This application for a U01 cooperative agreement award is in response to Program Announcement (PA) number PAR-08-004, """"""""International Research Collaboration on Alcohol and Alcoholism."""""""" The award will enable an international collaboration between two INSERM sites in France (Orsay and Caen) and our US neuroscience laboratories to investigate the consequences of chronic alcoholism on central nervous system structure and function. Our international collaboration provides a unique opportunity to examine within and across cultural variation a broad range of alcoholism-related neuropathology, measured in vivo with structural magnetic resonance imaging (MRI);brain microstructure, circuitry, and tissue quality, measured with diffusion tensor imaging (DTI);and selective brain functions, measured with functional MRI (fMRI) and neuropsychological tests of component processes of cognition, memory, and motor abilities. Human alcoholism is marked by considerable heterogeneity in its consequences on brain structure and function. This multi-site project will be an efficient approach for testing the overarching hypothesis that the heterogeneity of alcoholic consequences on brain structure and function are due substantially to individual differences in pattern of alcohol use, nutritional status, and history of withdrawal symptoms. In both the US and France, the target subject samples will span clinical manifestations from uncomplicated alcoholics to those with the profound amnesia of Korsakoff's Syndrome (KS) and will enable testing of hypotheses about factors contributing to the heterogeneity of alcoholism neuropathology.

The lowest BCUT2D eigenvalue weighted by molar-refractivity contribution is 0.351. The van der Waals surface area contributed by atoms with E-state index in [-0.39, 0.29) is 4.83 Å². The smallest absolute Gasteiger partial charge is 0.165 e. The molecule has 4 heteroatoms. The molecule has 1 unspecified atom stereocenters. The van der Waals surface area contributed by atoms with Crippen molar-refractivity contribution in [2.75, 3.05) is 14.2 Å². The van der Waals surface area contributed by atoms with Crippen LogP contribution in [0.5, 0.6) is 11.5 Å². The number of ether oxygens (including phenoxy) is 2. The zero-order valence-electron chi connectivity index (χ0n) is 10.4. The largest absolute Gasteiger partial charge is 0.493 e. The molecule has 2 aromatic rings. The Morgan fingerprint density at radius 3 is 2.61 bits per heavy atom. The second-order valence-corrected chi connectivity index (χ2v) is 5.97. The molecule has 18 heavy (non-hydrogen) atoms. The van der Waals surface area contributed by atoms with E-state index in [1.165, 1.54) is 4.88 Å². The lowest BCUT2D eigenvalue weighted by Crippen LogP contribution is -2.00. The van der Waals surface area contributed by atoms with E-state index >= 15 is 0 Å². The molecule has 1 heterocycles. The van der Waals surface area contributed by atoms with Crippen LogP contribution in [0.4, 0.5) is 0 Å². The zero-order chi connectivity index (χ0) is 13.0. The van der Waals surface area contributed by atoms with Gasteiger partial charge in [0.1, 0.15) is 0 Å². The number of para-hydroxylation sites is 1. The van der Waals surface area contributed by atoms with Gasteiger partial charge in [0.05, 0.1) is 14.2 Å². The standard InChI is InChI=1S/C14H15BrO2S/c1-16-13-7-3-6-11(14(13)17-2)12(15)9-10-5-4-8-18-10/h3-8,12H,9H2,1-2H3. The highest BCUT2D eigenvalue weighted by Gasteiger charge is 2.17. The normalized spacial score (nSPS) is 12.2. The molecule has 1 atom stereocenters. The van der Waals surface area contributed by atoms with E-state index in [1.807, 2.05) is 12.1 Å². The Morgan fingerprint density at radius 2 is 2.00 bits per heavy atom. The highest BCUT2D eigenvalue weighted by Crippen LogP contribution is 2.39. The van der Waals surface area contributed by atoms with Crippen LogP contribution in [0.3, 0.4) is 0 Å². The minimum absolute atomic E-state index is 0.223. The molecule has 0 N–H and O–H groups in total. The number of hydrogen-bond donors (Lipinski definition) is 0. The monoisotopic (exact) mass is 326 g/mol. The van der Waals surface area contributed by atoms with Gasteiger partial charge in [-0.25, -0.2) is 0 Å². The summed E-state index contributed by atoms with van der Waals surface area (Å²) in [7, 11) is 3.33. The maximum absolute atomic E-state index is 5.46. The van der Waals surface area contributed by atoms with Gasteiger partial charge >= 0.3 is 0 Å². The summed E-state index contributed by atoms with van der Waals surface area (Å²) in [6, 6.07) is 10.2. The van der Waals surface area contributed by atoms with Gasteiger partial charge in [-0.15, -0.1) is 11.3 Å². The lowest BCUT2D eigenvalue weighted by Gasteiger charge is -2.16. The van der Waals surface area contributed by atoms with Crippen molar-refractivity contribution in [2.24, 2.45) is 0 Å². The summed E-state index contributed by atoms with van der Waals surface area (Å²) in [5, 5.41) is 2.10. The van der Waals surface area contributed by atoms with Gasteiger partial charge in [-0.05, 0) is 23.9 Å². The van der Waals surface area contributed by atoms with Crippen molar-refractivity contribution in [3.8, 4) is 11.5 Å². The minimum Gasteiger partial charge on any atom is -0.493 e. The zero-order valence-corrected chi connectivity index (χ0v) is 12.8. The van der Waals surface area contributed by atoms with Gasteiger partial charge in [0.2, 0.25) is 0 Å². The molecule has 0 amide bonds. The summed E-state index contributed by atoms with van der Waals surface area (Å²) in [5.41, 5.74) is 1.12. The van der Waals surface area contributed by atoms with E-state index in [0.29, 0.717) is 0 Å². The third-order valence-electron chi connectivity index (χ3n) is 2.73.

The Specific Aims of this proposal are to 1. Determine the influence of three classes of clinical variables-drinking pattern, nutritional history and status, and withdrawal history-on a) Alcoholism-related brain dysmorphology measured on legacy and prospective MRI data collected in the US and France from alcoholics with graded symptom severity b) Alcoholism-related white matter deficits measured on legacy and prospective DTI data collected in the US and France in alcoholics with graded symptom severity 2. Develop in the US and export to France fMRI and DTI protocols designed to examine and dissociate a) Cognitive frontocerebellar and frontal motor circuitry b) Limbic circuitry disruption to distinguish encoding from retrieval deficits in explicit memory.

Agency
National Institute of Health (NIH)
Institute
National Institute on Alcohol Abuse and Alcoholism (NIAAA)
Type
Research Project--Cooperative Agreements (U01)
Project #
5U01AA017923-05
Application #
8317640
Study Section
Special Emphasis Panel (ZAA1-CC (12))
Program Officer
Matochik, John A
Project Start
2008-09-30
Project End
2014-08-31
Budget Start
2012-09-01
Budget End
2014-08-31
Support Year
5
Fiscal Year
2012
Total Cost
$281,228
Indirect Cost
$93,256
Name
Stanford University
Department
Psychiatry
Type
Schools of Medicine
DUNS #
009214214
City
Stanford
State
CA
Country
United States
Zip Code
94305
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Pitel, Anne-Lise; Chanraud, Sandra; Muller-Oehring, Eva M et al. (2013) Modulation of limbic-cerebellar functional connectivity enables alcoholics to recognize who is who. Brain Struct Funct 218:683-95

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